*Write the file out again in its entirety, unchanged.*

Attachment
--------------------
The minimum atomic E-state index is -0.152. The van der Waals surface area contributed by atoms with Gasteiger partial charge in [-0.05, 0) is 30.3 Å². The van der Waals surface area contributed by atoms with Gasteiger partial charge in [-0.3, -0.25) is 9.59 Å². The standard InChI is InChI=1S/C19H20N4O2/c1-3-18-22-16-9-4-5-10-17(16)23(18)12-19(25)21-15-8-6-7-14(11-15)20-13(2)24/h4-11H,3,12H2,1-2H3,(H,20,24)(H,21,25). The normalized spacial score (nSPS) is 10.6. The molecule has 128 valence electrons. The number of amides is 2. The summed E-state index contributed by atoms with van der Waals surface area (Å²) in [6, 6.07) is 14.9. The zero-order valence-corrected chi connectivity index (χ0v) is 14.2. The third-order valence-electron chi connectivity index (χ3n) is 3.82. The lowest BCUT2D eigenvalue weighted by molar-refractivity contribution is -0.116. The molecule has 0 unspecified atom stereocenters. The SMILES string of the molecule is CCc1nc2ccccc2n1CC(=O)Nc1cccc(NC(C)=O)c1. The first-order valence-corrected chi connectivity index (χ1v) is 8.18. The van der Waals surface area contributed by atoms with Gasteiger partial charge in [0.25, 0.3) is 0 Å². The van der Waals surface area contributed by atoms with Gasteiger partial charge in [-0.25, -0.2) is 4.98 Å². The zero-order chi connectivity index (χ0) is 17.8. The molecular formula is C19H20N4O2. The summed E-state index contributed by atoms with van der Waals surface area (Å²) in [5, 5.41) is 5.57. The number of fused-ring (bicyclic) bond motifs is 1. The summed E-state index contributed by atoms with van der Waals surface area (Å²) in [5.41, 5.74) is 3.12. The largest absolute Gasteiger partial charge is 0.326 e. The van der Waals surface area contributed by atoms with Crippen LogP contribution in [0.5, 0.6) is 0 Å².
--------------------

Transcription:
The minimum atomic E-state index is -0.152. The van der Waals surface area contributed by atoms with Gasteiger partial charge in [-0.05, 0) is 30.3 Å². The van der Waals surface area contributed by atoms with Gasteiger partial charge in [-0.3, -0.25) is 9.59 Å². The standard InChI is InChI=1S/C19H20N4O2/c1-3-18-22-16-9-4-5-10-17(16)23(18)12-19(25)21-15-8-6-7-14(11-15)20-13(2)24/h4-11H,3,12H2,1-2H3,(H,20,24)(H,21,25). The normalized spacial score (nSPS) is 10.6. The molecule has 128 valence electrons. The number of amides is 2. The summed E-state index contributed by atoms with van der Waals surface area (Å²) in [6, 6.07) is 14.9. The zero-order valence-corrected chi connectivity index (χ0v) is 14.2. The third-order valence-electron chi connectivity index (χ3n) is 3.82. The lowest BCUT2D eigenvalue weighted by molar-refractivity contribution is -0.116. The molecule has 0 unspecified atom stereocenters. The SMILES string of the molecule is CCc1nc2ccccc2n1CC(=O)Nc1cccc(NC(C)=O)c1. The first-order valence-corrected chi connectivity index (χ1v) is 8.18. The van der Waals surface area contributed by atoms with Gasteiger partial charge in [0.25, 0.3) is 0 Å². The van der Waals surface area contributed by atoms with Gasteiger partial charge in [-0.25, -0.2) is 4.98 Å². The zero-order chi connectivity index (χ0) is 17.8. The molecular formula is C19H20N4O2. The summed E-state index contributed by atoms with van der Waals surface area (Å²) in [5, 5.41) is 5.57. The number of fused-ring (bicyclic) bond motifs is 1. The summed E-state index contributed by atoms with van der Waals surface area (Å²) in [5.41, 5.74) is 3.12. The largest absolute Gasteiger partial charge is 0.326 e. The van der Waals surface area contributed by atoms with Crippen LogP contribution in [0.5, 0.6) is 0 Å².